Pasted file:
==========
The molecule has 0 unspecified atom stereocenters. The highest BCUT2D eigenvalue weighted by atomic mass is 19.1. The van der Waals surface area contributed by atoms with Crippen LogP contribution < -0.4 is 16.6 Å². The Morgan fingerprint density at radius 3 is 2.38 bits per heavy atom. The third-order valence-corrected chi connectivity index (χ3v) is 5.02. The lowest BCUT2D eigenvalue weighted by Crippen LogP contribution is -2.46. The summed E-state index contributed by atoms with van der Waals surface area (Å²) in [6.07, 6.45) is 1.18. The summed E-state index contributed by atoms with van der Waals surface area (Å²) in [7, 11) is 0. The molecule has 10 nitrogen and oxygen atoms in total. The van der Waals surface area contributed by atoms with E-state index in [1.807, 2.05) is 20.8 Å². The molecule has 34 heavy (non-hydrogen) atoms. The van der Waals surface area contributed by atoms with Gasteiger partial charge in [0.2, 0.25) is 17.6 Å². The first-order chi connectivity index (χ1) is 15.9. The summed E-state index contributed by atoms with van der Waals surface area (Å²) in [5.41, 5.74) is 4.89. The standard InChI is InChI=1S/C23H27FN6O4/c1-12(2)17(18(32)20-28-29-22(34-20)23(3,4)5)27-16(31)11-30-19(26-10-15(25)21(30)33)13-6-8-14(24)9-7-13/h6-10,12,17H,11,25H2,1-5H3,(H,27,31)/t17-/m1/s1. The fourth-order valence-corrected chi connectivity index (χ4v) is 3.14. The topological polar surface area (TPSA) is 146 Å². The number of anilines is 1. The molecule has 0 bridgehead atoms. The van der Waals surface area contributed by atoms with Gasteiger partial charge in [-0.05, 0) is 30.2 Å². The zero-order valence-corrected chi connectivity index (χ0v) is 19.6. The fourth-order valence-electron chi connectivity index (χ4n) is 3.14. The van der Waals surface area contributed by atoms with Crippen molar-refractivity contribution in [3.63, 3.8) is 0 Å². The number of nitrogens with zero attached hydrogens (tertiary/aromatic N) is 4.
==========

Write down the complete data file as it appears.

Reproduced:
The molecule has 0 unspecified atom stereocenters. The highest BCUT2D eigenvalue weighted by atomic mass is 19.1. The van der Waals surface area contributed by atoms with Crippen LogP contribution < -0.4 is 16.6 Å². The Morgan fingerprint density at radius 3 is 2.38 bits per heavy atom. The third-order valence-corrected chi connectivity index (χ3v) is 5.02. The lowest BCUT2D eigenvalue weighted by Crippen LogP contribution is -2.46. The summed E-state index contributed by atoms with van der Waals surface area (Å²) in [6.07, 6.45) is 1.18. The summed E-state index contributed by atoms with van der Waals surface area (Å²) in [7, 11) is 0. The molecule has 10 nitrogen and oxygen atoms in total. The van der Waals surface area contributed by atoms with E-state index in [1.807, 2.05) is 20.8 Å². The molecule has 34 heavy (non-hydrogen) atoms. The van der Waals surface area contributed by atoms with Gasteiger partial charge in [0.2, 0.25) is 17.6 Å². The first-order chi connectivity index (χ1) is 15.9. The summed E-state index contributed by atoms with van der Waals surface area (Å²) in [5.41, 5.74) is 4.89. The standard InChI is InChI=1S/C23H27FN6O4/c1-12(2)17(18(32)20-28-29-22(34-20)23(3,4)5)27-16(31)11-30-19(26-10-15(25)21(30)33)13-6-8-14(24)9-7-13/h6-10,12,17H,11,25H2,1-5H3,(H,27,31)/t17-/m1/s1. The fourth-order valence-corrected chi connectivity index (χ4v) is 3.14. The topological polar surface area (TPSA) is 146 Å². The number of anilines is 1. The molecule has 0 bridgehead atoms. The van der Waals surface area contributed by atoms with Gasteiger partial charge in [-0.05, 0) is 30.2 Å². The zero-order valence-corrected chi connectivity index (χ0v) is 19.6. The fourth-order valence-electron chi connectivity index (χ4n) is 3.14. The van der Waals surface area contributed by atoms with Crippen molar-refractivity contribution in [3.63, 3.8) is 0 Å². The number of nitrogens with zero attached hydrogens (tertiary/aromatic N) is 4.